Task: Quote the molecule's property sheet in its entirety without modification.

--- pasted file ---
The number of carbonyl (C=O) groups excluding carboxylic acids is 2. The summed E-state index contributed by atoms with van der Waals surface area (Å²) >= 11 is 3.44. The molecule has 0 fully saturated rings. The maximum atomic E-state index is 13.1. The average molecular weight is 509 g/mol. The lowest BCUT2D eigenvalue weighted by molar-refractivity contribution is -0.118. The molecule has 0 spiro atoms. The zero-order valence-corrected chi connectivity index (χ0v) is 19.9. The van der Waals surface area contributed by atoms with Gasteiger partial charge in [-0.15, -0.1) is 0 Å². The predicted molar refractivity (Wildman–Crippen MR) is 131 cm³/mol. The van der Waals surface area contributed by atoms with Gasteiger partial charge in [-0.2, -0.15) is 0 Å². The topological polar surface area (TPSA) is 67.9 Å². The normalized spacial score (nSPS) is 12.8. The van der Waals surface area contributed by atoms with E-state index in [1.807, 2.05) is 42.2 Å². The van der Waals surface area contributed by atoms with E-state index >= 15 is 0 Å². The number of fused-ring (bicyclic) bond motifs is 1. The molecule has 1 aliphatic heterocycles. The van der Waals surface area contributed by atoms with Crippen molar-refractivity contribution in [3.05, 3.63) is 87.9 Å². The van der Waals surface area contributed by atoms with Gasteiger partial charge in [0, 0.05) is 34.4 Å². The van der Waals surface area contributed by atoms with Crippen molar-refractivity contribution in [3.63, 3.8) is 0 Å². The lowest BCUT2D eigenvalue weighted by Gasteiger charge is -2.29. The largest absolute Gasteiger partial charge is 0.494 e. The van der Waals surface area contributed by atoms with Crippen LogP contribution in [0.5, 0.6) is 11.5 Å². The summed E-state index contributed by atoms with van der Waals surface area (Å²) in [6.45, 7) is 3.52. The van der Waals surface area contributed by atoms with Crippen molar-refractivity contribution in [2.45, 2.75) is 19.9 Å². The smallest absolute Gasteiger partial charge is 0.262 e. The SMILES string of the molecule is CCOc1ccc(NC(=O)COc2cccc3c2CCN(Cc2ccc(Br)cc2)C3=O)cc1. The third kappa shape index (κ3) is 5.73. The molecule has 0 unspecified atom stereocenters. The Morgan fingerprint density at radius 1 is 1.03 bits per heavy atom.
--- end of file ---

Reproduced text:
The number of carbonyl (C=O) groups excluding carboxylic acids is 2. The summed E-state index contributed by atoms with van der Waals surface area (Å²) >= 11 is 3.44. The molecule has 0 fully saturated rings. The maximum atomic E-state index is 13.1. The average molecular weight is 509 g/mol. The lowest BCUT2D eigenvalue weighted by molar-refractivity contribution is -0.118. The molecule has 0 spiro atoms. The zero-order valence-corrected chi connectivity index (χ0v) is 19.9. The van der Waals surface area contributed by atoms with Gasteiger partial charge in [-0.15, -0.1) is 0 Å². The predicted molar refractivity (Wildman–Crippen MR) is 131 cm³/mol. The van der Waals surface area contributed by atoms with Gasteiger partial charge in [-0.2, -0.15) is 0 Å². The topological polar surface area (TPSA) is 67.9 Å². The normalized spacial score (nSPS) is 12.8. The van der Waals surface area contributed by atoms with E-state index in [1.807, 2.05) is 42.2 Å². The van der Waals surface area contributed by atoms with E-state index >= 15 is 0 Å². The number of fused-ring (bicyclic) bond motifs is 1. The molecule has 1 aliphatic heterocycles. The van der Waals surface area contributed by atoms with Crippen molar-refractivity contribution in [3.05, 3.63) is 87.9 Å². The van der Waals surface area contributed by atoms with Gasteiger partial charge in [0, 0.05) is 34.4 Å². The van der Waals surface area contributed by atoms with Crippen molar-refractivity contribution in [3.63, 3.8) is 0 Å². The lowest BCUT2D eigenvalue weighted by Gasteiger charge is -2.29. The largest absolute Gasteiger partial charge is 0.494 e. The van der Waals surface area contributed by atoms with Crippen LogP contribution in [0.5, 0.6) is 11.5 Å². The summed E-state index contributed by atoms with van der Waals surface area (Å²) in [6.45, 7) is 3.52. The van der Waals surface area contributed by atoms with Crippen molar-refractivity contribution in [2.45, 2.75) is 19.9 Å². The smallest absolute Gasteiger partial charge is 0.262 e. The SMILES string of the molecule is CCOc1ccc(NC(=O)COc2cccc3c2CCN(Cc2ccc(Br)cc2)C3=O)cc1. The third kappa shape index (κ3) is 5.73. The molecule has 0 unspecified atom stereocenters. The Morgan fingerprint density at radius 1 is 1.03 bits per heavy atom.